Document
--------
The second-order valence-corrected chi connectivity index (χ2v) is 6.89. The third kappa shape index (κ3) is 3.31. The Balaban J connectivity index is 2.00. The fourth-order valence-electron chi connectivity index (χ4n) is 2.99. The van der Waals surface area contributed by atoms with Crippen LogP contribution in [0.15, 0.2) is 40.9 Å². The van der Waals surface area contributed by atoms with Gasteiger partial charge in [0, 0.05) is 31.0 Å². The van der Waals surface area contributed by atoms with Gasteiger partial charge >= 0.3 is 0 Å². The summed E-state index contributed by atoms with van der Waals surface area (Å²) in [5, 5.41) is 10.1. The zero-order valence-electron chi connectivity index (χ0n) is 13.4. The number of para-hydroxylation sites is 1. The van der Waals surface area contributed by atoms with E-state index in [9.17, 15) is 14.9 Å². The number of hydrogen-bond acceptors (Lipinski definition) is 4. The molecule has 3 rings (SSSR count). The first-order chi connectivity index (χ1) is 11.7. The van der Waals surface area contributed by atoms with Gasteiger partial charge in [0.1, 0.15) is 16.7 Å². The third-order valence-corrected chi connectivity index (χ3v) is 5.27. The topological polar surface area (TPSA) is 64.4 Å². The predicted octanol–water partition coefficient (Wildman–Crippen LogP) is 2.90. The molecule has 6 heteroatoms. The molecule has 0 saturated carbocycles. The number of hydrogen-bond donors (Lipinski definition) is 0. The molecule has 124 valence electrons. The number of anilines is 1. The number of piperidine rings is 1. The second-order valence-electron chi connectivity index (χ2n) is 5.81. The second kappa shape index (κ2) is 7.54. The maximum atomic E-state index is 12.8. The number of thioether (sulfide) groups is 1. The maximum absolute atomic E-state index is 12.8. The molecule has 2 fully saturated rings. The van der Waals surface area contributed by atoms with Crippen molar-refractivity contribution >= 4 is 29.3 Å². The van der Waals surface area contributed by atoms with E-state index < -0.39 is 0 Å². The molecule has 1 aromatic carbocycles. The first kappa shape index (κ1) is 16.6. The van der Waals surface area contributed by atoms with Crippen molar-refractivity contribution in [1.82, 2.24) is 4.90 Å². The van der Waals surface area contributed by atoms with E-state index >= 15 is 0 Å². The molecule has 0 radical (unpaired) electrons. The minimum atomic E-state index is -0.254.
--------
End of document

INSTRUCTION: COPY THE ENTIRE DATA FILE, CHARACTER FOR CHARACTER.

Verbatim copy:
The second-order valence-corrected chi connectivity index (χ2v) is 6.89. The third kappa shape index (κ3) is 3.31. The Balaban J connectivity index is 2.00. The fourth-order valence-electron chi connectivity index (χ4n) is 2.99. The van der Waals surface area contributed by atoms with Crippen LogP contribution in [0.15, 0.2) is 40.9 Å². The van der Waals surface area contributed by atoms with Gasteiger partial charge in [0, 0.05) is 31.0 Å². The van der Waals surface area contributed by atoms with Gasteiger partial charge >= 0.3 is 0 Å². The summed E-state index contributed by atoms with van der Waals surface area (Å²) in [5, 5.41) is 10.1. The zero-order valence-electron chi connectivity index (χ0n) is 13.4. The number of para-hydroxylation sites is 1. The van der Waals surface area contributed by atoms with E-state index in [9.17, 15) is 14.9 Å². The number of hydrogen-bond acceptors (Lipinski definition) is 4. The molecule has 3 rings (SSSR count). The first-order chi connectivity index (χ1) is 11.7. The van der Waals surface area contributed by atoms with Gasteiger partial charge in [0.1, 0.15) is 16.7 Å². The third-order valence-corrected chi connectivity index (χ3v) is 5.27. The topological polar surface area (TPSA) is 64.4 Å². The predicted octanol–water partition coefficient (Wildman–Crippen LogP) is 2.90. The molecule has 6 heteroatoms. The molecule has 0 saturated carbocycles. The number of hydrogen-bond donors (Lipinski definition) is 0. The molecule has 124 valence electrons. The number of anilines is 1. The number of piperidine rings is 1. The second-order valence-electron chi connectivity index (χ2n) is 5.81. The second kappa shape index (κ2) is 7.54. The maximum atomic E-state index is 12.8. The number of thioether (sulfide) groups is 1. The maximum absolute atomic E-state index is 12.8. The molecule has 2 fully saturated rings. The van der Waals surface area contributed by atoms with Crippen molar-refractivity contribution >= 4 is 29.3 Å². The van der Waals surface area contributed by atoms with E-state index < -0.39 is 0 Å². The molecule has 1 aromatic carbocycles. The first kappa shape index (κ1) is 16.6. The van der Waals surface area contributed by atoms with Crippen molar-refractivity contribution in [1.82, 2.24) is 4.90 Å². The van der Waals surface area contributed by atoms with E-state index >= 15 is 0 Å². The molecule has 0 radical (unpaired) electrons. The minimum atomic E-state index is -0.254.